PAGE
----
“Make love not war” may have been a popular slogan of the ’60s, but romance still figures prominently — and perhaps even more so — in today’s hit music, a new University of Florida study finds. The difference lies in the “raunch” factor.
Proof that true love never dies shows up in the song lyrics of today’s generation, which match the romantic pantings from the songs of their baby boomer parents’ youth, said Chad Swiatowicz, who did the study for his master’s thesis in sociology at UF.
“American culture is in love with love,” he said. “War may be a national concern today as it was three decades ago, but in both eras it’s the subject of love and relationships that dominates pop music.”
The most notable difference between the song lyrics of the two eras was the prevalence of bad language in today’s songs, Swiatowicz said. Many of the words, particularly in rap songs, are blatantly sexual and would have been considered obscene in the 1960s, he said.
“The tolerance for offensive language in pop music has drastically increased in the last 30 years,” he said. “Older songs like ‘Honky Tonk Woman’ and ‘Hot Fun in the Summertime’ are G-rated compared to today’s lyrics.”
Exactly what the raw verbiage reveals about today’s generation is difficult to ascertain, Swiatowicz said. “It’s often the case that young people want to distinguish themselves from their parents’ generation and the use of language is one way to do so,” he said.
Swiatowicz analyzed the lyrics of the year’s 10 most popular songs listed in Billboard’s online archives for two eras, 2002-2005 and 1968-1971. He found that 24 of the 40 songs in the modern era — 60 percent — and half the songs of the classic era were devoted to the subject of love and relationships.
From “Sunshine of Your Love” in 1968 to “Crazy in Love” in 2003, and “I Can’t Get Next to You” to “I’m With You” from 1969 and 2003, the songs are variations on similar themes.
Some were cheerful and celebratory of love, while others sounded a more pessimistic tone, addressing the temptation of infidelity or the insecurities of being at a lover’s beck and call, Swiatowicz said. The subject of infidelity came up far more frequently in the modern era, perhaps because younger people were more likely to grow up in families where parents had divorced, he said.
Despite wars marking both eras – the conflict in Vietnam in the late ’60s and early ’70s and the confrontation in Iraq more recently – few of the most popular songs of either era protested American involvement in these conflicts
“For as much unrest taking place during the Vietnam era, only one top 10 song of the four-year span was explicitly detracting of the war,” he said.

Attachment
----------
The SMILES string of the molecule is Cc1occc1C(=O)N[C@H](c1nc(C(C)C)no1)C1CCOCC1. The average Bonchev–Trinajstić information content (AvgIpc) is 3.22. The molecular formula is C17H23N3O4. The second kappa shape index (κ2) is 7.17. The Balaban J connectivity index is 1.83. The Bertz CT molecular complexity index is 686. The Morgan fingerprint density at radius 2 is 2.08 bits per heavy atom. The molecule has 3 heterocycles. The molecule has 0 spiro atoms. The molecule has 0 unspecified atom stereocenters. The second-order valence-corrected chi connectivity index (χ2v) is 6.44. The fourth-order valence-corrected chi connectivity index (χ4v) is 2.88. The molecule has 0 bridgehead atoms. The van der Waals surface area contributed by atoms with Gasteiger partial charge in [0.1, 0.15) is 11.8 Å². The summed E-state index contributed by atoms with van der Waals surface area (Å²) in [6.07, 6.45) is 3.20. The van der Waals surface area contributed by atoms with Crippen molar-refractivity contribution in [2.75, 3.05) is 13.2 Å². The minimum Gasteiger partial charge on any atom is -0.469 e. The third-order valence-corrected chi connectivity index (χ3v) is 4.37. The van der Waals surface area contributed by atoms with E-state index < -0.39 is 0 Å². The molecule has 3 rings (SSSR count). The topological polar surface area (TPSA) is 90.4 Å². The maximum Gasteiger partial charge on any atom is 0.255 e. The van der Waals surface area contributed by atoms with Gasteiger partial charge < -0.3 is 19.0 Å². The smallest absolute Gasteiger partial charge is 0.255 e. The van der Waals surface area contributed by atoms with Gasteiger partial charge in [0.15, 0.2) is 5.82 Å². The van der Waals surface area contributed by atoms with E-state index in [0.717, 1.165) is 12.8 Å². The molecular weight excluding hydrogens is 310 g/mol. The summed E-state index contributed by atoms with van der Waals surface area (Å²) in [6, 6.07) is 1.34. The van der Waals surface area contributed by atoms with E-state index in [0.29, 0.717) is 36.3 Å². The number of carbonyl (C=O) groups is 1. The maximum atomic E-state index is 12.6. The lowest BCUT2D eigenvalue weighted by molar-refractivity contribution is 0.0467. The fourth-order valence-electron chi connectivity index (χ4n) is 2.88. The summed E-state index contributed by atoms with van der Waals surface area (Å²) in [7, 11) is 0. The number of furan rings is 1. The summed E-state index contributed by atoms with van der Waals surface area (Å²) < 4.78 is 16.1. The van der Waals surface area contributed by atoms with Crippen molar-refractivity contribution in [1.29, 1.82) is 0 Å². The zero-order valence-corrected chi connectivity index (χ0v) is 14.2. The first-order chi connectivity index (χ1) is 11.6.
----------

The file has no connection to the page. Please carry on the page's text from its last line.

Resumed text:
This 1970 song, “War,” protests sending young men to fight and possibly die, Swiatowicz said. “War has shattered many a young man’s dream, made him disabled, bitter and mean,” bemoan the lyrics.
“This doesn’t deny that other anti-war songs achieved popularity; they just weren’t big enough to reach the top 10,” he said.
There also was only one hit song from the modern era that was clearly anti-war, but that’s not surprising since the draft no longer exists, Swiatowicz said.
Another difference between the two eras is that songs from the classic period address broader social issues, as with “People Got to Be Free,” “Indian Reservation” and “Bridge Over Troubled Water,” Swiatowicz said. These older songs convey the importance of it being in everyone’s interest to get along peacefully and live a life free of hatred and oppression, as in “Joy to the World” and “Aquarius/Let the Sunshine In,” while only one song from the recent era was more global in addressing current events, he said.
“In the modern era, a lot of these songs were more individualistic, treating subjects like self-esteem and personal issues, such as depression or anxiety,” he said.
Deena Weinstein, a De Paul University sociology professor and author of the book “Heavy Metal,” said she is not sure “love” is the operative word with pop music. “Most pop and popular rock songs have been focused on sex and romance,” she said. “In 1967 the Rolling Stones agreed to change the words to ‘Let’s Spend the Night Together’ to ‘Let’s spend some time together’ because Ed Sullivan’s TV show demanded it; it was the same year as the summer of love.”
Source: University of Florida
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